Irwin van Stavel
In last month’s edition of the LRMG Express, Managing Director of LRMG, Irwin van Stavel, analysed Africa’s leadership crisis, looked at providing long-term solutions, and specifically at the role of performance in responding to the call for leadership transformation.


He argued that “The buck stops with leaders as far as transformation is concerned. Learning and Development (L&D) functions are most often the scapegoats for poor performance, and are often asked to train and develop people more to improve performance. This is a lost cause because L&D and Human Resources do not own performance. They own the responsibility of getting people ready to perform.” Following on from that analysis, van Stavel focuses on the role of L&D in getting people ready to perform in order to transform business cultures into high-performance organisations.

According to the Deloitte Human Capital Trends 2015 Report, for organisations to achieve high performance through their people (human capital), leadership needs to transform.

This transformation needs to happen within the context of three key challenges facing leaders today in Africa and in the World:

  1. Establishing an environment or culture for engagement and collaboration.
  2. Developing the leadership capability in an organisation such that there is bench strength and individuals that can grow into leadership roles.
  3. The ability for organisations to transform through accelerating the L&D capability in the organisation. “Only through this acceleration can organisations be competitive, agile and adaptive to the speed of global change cycles,” argues van Stavel.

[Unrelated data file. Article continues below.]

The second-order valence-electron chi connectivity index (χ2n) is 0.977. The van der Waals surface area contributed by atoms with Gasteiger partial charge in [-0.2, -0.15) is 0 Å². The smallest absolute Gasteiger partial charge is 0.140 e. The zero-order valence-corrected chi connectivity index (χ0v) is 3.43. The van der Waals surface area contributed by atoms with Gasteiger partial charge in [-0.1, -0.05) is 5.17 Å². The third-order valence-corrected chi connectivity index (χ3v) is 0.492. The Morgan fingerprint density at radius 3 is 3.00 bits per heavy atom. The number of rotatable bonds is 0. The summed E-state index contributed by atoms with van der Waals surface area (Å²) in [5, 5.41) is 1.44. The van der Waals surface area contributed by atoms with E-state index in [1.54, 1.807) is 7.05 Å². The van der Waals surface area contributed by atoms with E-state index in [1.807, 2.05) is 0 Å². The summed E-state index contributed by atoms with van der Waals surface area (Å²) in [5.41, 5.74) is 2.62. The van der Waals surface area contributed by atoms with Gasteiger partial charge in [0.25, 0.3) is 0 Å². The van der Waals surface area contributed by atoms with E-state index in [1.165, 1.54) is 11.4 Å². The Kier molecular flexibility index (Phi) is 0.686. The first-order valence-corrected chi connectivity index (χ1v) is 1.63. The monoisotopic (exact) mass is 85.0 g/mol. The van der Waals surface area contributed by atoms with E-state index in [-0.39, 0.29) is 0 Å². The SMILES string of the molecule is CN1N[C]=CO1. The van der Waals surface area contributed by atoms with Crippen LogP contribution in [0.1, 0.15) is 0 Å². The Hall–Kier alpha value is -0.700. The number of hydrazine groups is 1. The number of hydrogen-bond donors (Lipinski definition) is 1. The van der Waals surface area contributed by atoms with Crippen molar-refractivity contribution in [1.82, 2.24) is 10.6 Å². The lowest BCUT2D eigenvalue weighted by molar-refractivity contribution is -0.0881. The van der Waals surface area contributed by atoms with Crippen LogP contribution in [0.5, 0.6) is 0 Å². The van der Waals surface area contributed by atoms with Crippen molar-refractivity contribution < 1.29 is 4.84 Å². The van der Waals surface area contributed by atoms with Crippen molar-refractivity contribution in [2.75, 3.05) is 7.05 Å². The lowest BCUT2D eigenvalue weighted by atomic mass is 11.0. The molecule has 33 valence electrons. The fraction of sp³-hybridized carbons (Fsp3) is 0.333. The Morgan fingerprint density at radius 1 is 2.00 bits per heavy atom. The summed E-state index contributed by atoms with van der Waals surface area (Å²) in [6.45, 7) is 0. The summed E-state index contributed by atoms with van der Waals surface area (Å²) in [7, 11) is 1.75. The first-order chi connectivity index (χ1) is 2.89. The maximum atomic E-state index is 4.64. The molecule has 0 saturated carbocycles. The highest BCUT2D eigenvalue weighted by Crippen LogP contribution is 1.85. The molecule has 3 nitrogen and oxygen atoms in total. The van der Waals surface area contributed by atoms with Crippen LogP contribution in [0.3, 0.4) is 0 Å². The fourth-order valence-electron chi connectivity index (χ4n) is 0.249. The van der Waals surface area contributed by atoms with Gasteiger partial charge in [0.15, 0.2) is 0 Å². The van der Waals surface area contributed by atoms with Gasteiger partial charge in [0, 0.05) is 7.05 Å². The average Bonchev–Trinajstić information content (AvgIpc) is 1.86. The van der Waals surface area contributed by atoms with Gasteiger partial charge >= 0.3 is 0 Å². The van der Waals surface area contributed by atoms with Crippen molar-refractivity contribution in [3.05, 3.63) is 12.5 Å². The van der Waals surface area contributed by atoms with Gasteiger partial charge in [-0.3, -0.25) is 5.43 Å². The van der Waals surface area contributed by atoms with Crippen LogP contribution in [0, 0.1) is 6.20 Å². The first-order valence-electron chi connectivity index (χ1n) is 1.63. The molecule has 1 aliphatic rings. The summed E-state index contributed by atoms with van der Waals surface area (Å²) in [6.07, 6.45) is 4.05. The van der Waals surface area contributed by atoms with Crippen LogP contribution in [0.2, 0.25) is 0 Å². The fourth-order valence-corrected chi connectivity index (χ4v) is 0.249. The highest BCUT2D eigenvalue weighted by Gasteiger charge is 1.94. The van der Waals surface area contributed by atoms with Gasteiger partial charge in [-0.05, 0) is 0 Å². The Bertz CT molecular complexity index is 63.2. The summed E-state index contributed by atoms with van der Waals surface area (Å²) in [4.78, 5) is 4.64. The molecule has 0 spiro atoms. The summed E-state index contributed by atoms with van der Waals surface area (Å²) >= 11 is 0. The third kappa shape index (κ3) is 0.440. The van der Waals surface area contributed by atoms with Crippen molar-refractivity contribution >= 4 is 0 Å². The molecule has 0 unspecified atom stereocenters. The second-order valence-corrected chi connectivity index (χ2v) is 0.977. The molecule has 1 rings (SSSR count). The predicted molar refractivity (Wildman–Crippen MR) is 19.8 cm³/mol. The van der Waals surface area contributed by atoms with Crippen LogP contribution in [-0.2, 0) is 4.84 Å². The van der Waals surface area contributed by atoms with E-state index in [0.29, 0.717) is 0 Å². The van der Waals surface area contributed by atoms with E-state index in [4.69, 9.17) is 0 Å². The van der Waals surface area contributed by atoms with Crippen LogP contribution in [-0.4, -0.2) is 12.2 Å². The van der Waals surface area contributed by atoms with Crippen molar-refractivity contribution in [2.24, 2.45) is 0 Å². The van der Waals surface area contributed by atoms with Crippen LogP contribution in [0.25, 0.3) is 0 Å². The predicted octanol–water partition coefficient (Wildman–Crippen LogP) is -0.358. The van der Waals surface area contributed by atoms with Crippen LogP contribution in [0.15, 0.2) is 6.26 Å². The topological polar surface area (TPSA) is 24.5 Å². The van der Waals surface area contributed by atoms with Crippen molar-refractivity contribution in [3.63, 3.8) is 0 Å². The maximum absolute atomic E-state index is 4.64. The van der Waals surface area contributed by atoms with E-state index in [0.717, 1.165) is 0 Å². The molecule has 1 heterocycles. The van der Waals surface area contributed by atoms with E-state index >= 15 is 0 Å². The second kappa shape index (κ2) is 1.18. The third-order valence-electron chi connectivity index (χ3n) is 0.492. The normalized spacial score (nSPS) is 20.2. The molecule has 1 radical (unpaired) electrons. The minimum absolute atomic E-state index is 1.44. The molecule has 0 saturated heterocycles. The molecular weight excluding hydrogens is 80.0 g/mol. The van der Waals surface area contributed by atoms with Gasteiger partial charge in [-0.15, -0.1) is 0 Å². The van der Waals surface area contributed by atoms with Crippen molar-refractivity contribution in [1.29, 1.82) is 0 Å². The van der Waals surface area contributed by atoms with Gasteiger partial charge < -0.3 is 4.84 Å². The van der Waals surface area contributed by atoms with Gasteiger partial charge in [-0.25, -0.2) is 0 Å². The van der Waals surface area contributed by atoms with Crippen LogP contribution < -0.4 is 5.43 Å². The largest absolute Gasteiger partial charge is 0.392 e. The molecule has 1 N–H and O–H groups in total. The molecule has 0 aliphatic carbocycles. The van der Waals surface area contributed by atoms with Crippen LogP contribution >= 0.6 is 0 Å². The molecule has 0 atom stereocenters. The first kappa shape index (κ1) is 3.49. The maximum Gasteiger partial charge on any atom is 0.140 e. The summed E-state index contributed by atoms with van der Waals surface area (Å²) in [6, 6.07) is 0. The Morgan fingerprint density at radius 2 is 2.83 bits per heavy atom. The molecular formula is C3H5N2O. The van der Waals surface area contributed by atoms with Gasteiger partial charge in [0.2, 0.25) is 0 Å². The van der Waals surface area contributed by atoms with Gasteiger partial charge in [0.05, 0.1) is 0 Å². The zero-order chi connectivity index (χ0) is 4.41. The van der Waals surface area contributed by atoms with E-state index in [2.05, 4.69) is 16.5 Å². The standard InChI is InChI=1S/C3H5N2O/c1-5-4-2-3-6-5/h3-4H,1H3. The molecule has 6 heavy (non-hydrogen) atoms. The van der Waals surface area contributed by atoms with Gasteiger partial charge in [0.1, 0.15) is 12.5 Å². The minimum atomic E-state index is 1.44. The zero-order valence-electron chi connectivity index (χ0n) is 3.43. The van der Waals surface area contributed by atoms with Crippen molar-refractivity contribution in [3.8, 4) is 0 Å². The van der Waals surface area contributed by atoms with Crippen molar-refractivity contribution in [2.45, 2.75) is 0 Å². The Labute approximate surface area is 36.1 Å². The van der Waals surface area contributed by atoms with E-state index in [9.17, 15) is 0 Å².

The challenge for L&D functions, in getting people ready to perform, is that they are faced with the ‘distracted employee’, who today has only 45 minutes available to give energy towards being upskilled, trained and developed on a specific skill or competence, who wants nothing more than to be left alone to do things on their own, collaborate with their peers and feel empowered, van Stavel points out.

“In the last five years, the advent of the principle of 70:20:10 has given L&D practitioners a blueprint based on hundreds of years of research that illustrates the ways people best learn and perform. The budgets for training and development have been focused, to a large extent, on impacting the 10 percent in the 70:20:10 equation, which is the formal, structured learning programmes.”

“Part of L&D’s change agenda, therefore, has to be: How do we realign our budget to impact the full spectrum of 70:20:10, where less time is spent in the classroom and more emphasis is placed on performance and learning in the workplace with the support of good managers and leaders in an environment underpinned by coaching and mentoring?”